Tuesday, October 18, 2011

Discovery Through Read Alouds

Reading aloud to children is so important for their literacy development. During read alouds you are modeling so much. For instance, you are modeling how to hold a book, how to read from left to right, how to read with inflection, how to ask questions and reflect on what you have read etc. There are countless things children pick up on before, during, and after reading a book. Here are a few things to consider when reading with a child.

Before Reading:

Look at the Cover: What do you see on the cover? What do you think the story is going to be about? How can you tell?

Talk About the Pictures and the Text: Flip through the pages and have the children tell you what they see. How is the text arranged? Do you think this will be a long story or a short story? Are there any words that you don't know?

During Reading:

Make Predictions: After reading a few pages, stop and see if the students can predict what happens next. See if the students recognize a pattern.

Synthesize and Summarize: Ask the children what has happened so far? This will help with comprehension. If some students are having trouble remembering, pair them up with another student.

After Reading:

Making Personal Connections: Have you heard a story like this before? Has something like this happened to you? What part of the story did you like? How did you feel during a certain part?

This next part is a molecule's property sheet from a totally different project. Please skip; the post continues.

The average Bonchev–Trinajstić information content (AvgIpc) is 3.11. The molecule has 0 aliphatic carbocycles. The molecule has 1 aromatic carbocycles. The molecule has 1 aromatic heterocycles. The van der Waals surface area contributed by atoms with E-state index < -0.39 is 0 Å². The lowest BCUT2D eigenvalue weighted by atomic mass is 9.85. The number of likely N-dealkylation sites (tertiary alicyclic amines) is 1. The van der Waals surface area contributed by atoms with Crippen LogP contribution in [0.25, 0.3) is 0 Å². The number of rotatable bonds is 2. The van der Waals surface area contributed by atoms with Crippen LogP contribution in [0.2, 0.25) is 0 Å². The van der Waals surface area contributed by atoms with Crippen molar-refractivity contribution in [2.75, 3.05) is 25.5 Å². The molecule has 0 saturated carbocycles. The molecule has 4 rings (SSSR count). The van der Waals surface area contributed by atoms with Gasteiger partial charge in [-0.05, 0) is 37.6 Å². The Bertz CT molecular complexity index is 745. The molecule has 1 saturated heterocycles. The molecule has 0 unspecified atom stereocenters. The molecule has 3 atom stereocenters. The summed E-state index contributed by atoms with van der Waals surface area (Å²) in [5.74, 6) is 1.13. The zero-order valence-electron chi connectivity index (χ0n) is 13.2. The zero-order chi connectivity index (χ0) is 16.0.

So pick up a book and start reading to your children and see what they discover!


  1. I really liked the part about "making personal connections." I think that it would be really helpful if the children were given the opportunity like this to really engage what was going on in the story and see that they can have a lot in common with the characters or the plot. I think that something like this would make for great conversation in the classroom.

  2. Reading seems like something easy and natural to do, but I think many of these points are overlooked. Instead of picking up a book and reading it through, taking these steps before reading can provide a much more enjoyable experience by giving the child the opportunity to give their input and understand key vocabulary from the story. There is nothing more exciting for them to have someone hear their excitement about something in a story or tell about their own experiences that relate to the story. Overlooking this connection is really sad and I believe it can even shut down a child from wanting to read when they are not allowed to speak their mind throughout the story.

  3. Great post. There are many teachers that feel story time only calls for the students to sit huddled together, be quiet, and listen to the teacher read. While respecting the reader by allowing her to finish the story allowed, and taking in the content of a book is important, story time should include more. It should be active. With out speaking up students can go away from story time uninvested and a little confused. Children should use their attention spans to vocally ask questions to comprehend the material from a book.